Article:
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Stephen Curry Wins NBA MVP Award

On Monday, the NBA named Stephen Curry of the Golden State Warriors its Most Valuable Player.

Curry had a phenomenal year, setting the league’s single-season record for three-pointers made and leading the Warriors to a 67-15 record, the best in the NBA.

The 6-3 guard, who accumulated 1,198 points, and 100 out of 130 first-place votes, finished ahead of the Houston Rockets’ James Harden, who garnered 936 points and 25 first place votes. The Cleveland Cavaliers’ Lebron James finished a distant third with 552 points, followed by the Oklahoma City Thunder’s Russell Westbrook (352 points) and the New Orleans Pelicans’ Anthony Davis (203 points).

Curry led his team in scoring, assists, and steals, and followed Wilt Chamberlain as the only Warrior players to win the MVP; Chamberlain won his in 1959-60 when the team was located in Philadelphia. Curry finished sixth in the leagues in points, with 23.8 per game, sixth in assists, 7.7 per game, and fourth in steals, 2.04 per game. He led the league in free throw percentage, making 91.4%; he made 52 in a row from March 9 through April 4.

His new three-point record of 286 made broke his own previous record of 272 from 2012-2013; his three-point percentage of 44.3% ranked fourth in the league. He shot 48.7 percent from the field and ranked fourth in the league in three-point field goal percentage (44.3).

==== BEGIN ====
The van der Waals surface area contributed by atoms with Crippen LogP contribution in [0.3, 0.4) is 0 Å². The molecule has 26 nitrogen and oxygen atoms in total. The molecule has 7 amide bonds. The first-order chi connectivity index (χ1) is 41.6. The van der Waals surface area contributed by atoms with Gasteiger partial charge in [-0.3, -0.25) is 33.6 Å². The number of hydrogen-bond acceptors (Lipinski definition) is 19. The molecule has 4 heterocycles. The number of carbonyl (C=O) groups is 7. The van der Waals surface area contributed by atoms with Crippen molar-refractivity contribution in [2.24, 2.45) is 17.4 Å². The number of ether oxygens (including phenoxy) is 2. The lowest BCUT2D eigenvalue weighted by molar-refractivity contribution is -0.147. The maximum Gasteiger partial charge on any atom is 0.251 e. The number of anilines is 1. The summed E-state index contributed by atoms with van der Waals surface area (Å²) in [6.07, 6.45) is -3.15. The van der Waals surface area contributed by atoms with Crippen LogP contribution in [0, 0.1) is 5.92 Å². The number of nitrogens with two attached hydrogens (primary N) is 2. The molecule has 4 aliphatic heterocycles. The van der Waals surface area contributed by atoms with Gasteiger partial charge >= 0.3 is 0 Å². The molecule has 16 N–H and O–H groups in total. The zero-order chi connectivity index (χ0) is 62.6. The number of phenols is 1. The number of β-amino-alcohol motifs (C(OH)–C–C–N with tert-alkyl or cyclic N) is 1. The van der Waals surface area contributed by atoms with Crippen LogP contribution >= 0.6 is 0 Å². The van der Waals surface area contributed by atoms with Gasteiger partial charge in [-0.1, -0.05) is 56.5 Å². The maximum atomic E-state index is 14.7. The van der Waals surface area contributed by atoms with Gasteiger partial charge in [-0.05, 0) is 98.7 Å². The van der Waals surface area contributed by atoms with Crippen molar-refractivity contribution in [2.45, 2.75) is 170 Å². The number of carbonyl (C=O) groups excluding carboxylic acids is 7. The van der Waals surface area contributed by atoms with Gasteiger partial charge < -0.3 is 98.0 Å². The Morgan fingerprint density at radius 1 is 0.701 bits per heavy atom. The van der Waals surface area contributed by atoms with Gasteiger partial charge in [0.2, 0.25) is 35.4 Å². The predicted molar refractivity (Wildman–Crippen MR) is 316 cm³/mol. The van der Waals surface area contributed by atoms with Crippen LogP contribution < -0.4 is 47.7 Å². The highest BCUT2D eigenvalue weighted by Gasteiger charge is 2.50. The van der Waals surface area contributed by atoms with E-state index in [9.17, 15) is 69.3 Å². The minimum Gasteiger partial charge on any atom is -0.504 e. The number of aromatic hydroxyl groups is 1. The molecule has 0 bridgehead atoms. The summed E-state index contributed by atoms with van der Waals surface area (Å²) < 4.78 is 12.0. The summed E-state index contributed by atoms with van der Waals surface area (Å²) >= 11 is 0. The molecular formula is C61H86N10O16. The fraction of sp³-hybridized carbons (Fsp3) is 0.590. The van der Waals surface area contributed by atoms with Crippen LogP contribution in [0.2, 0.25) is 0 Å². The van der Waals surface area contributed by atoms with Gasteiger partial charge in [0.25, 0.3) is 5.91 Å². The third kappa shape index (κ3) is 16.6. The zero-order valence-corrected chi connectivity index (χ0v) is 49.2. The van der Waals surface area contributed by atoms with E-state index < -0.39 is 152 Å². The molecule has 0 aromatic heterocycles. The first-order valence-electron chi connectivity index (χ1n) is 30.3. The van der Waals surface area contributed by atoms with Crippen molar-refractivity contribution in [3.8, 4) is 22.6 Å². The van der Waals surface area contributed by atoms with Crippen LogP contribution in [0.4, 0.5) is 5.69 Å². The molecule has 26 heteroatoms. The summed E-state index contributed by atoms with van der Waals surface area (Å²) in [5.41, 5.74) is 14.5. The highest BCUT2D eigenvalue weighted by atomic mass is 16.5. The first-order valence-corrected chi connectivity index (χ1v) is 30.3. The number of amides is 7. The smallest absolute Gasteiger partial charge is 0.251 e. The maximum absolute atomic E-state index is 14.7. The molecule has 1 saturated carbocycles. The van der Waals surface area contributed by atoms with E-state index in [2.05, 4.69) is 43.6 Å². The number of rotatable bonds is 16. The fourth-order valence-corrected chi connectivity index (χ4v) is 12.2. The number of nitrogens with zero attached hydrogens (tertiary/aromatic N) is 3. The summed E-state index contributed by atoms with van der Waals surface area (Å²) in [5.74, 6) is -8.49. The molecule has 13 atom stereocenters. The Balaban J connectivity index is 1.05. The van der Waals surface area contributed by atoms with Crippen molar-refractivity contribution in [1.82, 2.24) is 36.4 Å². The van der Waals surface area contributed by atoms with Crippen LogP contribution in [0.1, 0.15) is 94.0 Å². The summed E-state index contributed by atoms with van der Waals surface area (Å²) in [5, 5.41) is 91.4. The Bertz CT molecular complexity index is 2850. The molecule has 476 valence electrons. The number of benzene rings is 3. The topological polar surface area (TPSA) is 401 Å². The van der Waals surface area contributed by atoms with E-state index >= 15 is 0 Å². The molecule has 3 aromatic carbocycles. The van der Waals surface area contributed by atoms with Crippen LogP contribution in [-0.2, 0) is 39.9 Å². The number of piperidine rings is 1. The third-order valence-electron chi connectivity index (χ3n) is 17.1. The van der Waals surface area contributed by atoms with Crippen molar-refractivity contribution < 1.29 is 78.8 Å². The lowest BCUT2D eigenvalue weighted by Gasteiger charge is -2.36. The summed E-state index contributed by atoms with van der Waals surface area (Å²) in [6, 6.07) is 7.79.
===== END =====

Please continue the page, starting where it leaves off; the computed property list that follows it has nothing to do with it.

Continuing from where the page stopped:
Curry’s plus-minus ranked first in the league; the Warriors scored 920 more points with him against other teams than they did without him. Named the NBA Western Conference Player of the Month for October/November, Curry maintained his excellence throughout the season, making a dazzling 51.7% from three-point range after the All-Star break.

Throughout the U.S. and Canada, 129 sportswriters and broadcasters fans in voting for the award; fans ranked their top five choices, and the total fan count was translated into one vote.

After the Warriors swept the New Orleans Pelicans in the first round, Curry, a religious Christian, tweeted:

Curry said earlier in 2015, “I try to use every game as an opportunity to witness. I try to do a little signal every time I make a shot as a way to preach the message in little ways that I can. Each game is an opportunity to be on a great stage and be a witness for Christ. When I step on the floor, people should know who I represent, who I believe in.”

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